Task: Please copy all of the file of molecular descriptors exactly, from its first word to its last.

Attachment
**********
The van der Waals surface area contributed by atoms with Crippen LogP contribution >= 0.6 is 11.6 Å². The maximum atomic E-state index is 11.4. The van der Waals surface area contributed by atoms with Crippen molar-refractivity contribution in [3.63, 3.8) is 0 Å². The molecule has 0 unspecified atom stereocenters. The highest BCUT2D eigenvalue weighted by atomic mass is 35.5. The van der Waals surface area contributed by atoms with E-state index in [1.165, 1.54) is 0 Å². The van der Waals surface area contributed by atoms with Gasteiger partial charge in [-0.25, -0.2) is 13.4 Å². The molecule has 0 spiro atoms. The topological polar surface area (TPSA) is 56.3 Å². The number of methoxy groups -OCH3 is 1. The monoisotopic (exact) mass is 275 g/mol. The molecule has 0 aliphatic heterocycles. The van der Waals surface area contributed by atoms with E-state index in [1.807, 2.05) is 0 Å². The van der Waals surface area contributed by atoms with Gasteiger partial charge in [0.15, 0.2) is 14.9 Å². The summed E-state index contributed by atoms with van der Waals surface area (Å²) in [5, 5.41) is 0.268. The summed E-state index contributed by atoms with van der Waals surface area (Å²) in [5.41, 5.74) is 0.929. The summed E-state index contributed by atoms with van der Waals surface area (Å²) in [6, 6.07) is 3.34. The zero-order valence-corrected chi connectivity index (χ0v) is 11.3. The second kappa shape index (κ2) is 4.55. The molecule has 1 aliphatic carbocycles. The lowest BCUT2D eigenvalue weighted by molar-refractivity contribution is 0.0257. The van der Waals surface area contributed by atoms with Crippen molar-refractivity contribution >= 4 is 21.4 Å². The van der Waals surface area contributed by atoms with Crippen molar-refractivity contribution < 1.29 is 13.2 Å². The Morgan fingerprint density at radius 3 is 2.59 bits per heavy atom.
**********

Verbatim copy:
The van der Waals surface area contributed by atoms with Crippen LogP contribution >= 0.6 is 11.6 Å². The maximum atomic E-state index is 11.4. The van der Waals surface area contributed by atoms with Crippen molar-refractivity contribution in [3.63, 3.8) is 0 Å². The molecule has 0 unspecified atom stereocenters. The highest BCUT2D eigenvalue weighted by atomic mass is 35.5. The van der Waals surface area contributed by atoms with E-state index in [1.165, 1.54) is 0 Å². The van der Waals surface area contributed by atoms with Gasteiger partial charge in [-0.25, -0.2) is 13.4 Å². The molecule has 0 spiro atoms. The topological polar surface area (TPSA) is 56.3 Å². The number of methoxy groups -OCH3 is 1. The monoisotopic (exact) mass is 275 g/mol. The molecule has 0 aliphatic heterocycles. The van der Waals surface area contributed by atoms with E-state index in [1.807, 2.05) is 0 Å². The van der Waals surface area contributed by atoms with Gasteiger partial charge in [0.15, 0.2) is 14.9 Å². The summed E-state index contributed by atoms with van der Waals surface area (Å²) in [5, 5.41) is 0.268. The summed E-state index contributed by atoms with van der Waals surface area (Å²) in [5.41, 5.74) is 0.929. The summed E-state index contributed by atoms with van der Waals surface area (Å²) in [6, 6.07) is 3.34. The zero-order valence-corrected chi connectivity index (χ0v) is 11.3. The second kappa shape index (κ2) is 4.55. The molecule has 1 aliphatic carbocycles. The lowest BCUT2D eigenvalue weighted by molar-refractivity contribution is 0.0257. The van der Waals surface area contributed by atoms with Crippen molar-refractivity contribution >= 4 is 21.4 Å². The van der Waals surface area contributed by atoms with Crippen molar-refractivity contribution < 1.29 is 13.2 Å². The Morgan fingerprint density at radius 3 is 2.59 bits per heavy atom.